I've heard from many of you that you enjoyed/were horrified by my most recent post about the religious police and how they affect our personal relationships here. Thanks for your comments, both online and offline - I'm glad I wrote something captured your attention. Now I want to write about another form of dating that I've experienced overseas.
Last week, one of the local hires in my office showed me a photo of him in his home country as a kid, playing in a zoo that was later destroyed in a war. I idly flipped the photo over and saw that it was dated 1977. "How can this be?" I asked. "You're only a few years older than me, you weren't alive in 1977." He then reminded me that the Ethiopian Orthodox church runs on a different calendar, seven years and change behind the calendar we use in the US. This got me thinking about the various calendars that are used in the world, how the calendars indicate the priorities of a society, and how we take the Gregorian calendar for granted.
Saudi Arabia runs on the Hijri calendar, the Islamic lunar calendar that counts time since the prophet Muhammad fled with his followers from Mecca to Medina in the Gregorian year 622. (The word Hijri comes from hajara, to flee, or haajara, to immigrate.) We're in the Hijri year 1430 now, and it began on 30 December 2008. The Hijri year is about ten or eleven days shorter than the Gregorian year, so holidays move "backwards" every year - last year Ramadan started on 1 September, and this year it will probably start around 22 August. I say "probably" because each month must begin with the sighting of the new moon - if the moon isn't seen (perhaps due to clouds or dust storms), then the month hasn't started. This has led to a number of interesting tensions in the global Muslim community - can Ramadan start on different days for Muslims in Detroit or London or Jakarta? There's no central religious authority for the community, so is it acceptable for Muslims in India or Morocco to rely on the sighting of the moon in Mecca, as some have suggested? The general consensus is that the calendar cannot be calculated in advance using astronomical tools - so even though we can predict when the new moon will occur for the next thousand years, we still cannot say with certainty on what day Ramadan will begin in 2009.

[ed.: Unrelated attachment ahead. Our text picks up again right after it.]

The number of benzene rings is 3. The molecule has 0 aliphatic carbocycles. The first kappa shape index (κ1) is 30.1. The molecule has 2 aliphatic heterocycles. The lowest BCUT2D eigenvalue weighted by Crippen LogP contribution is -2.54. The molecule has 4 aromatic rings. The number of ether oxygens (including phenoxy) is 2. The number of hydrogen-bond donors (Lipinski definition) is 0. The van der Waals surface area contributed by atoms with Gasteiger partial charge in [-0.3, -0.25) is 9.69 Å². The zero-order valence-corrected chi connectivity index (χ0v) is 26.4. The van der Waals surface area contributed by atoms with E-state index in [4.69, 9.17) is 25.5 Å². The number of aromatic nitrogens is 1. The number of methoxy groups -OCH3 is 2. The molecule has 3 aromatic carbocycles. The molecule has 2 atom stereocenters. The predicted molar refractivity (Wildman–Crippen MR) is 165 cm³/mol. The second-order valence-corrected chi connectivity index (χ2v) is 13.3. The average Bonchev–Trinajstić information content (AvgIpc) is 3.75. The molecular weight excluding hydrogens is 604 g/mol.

Additionally, depending on which date conversion program you are using, dates that we would consider fixed (a birthday, for example) might wiggle a little bit from passport to passport. To confuse matters even more, the calendar here uses the Islamic names for months, whereas in the rest of the Arab world two additional sets of names are used for months, each corresponding neatly to the Gregorian months we know. (One series of names is ancient, going back to Persian or Babylonian names; the other series is just a transliteration of Western month names.) This means that when I had my birthday in January, I could say that I turned 24 on 22 Muharram of the year 1430, but that I also had a birthday on 20 Kanun Al-thani or 20 Yena'ir of the year 2009. The implications of these calendar differences are pretty big in my workplace, as we constantly juggle these competing systems when comparing documents and information given to us in an interview. Many Saudis have to struggle to convert mentally their graduation date or travel history into dates that we understand - they just don't use Gregorian dates that much. (Amusingly, the word in Arabic for the Gregorian calendar is miladi, which comes from the word for birth - as in Christ's birth. Arabic is so much more literal than English sometimes.)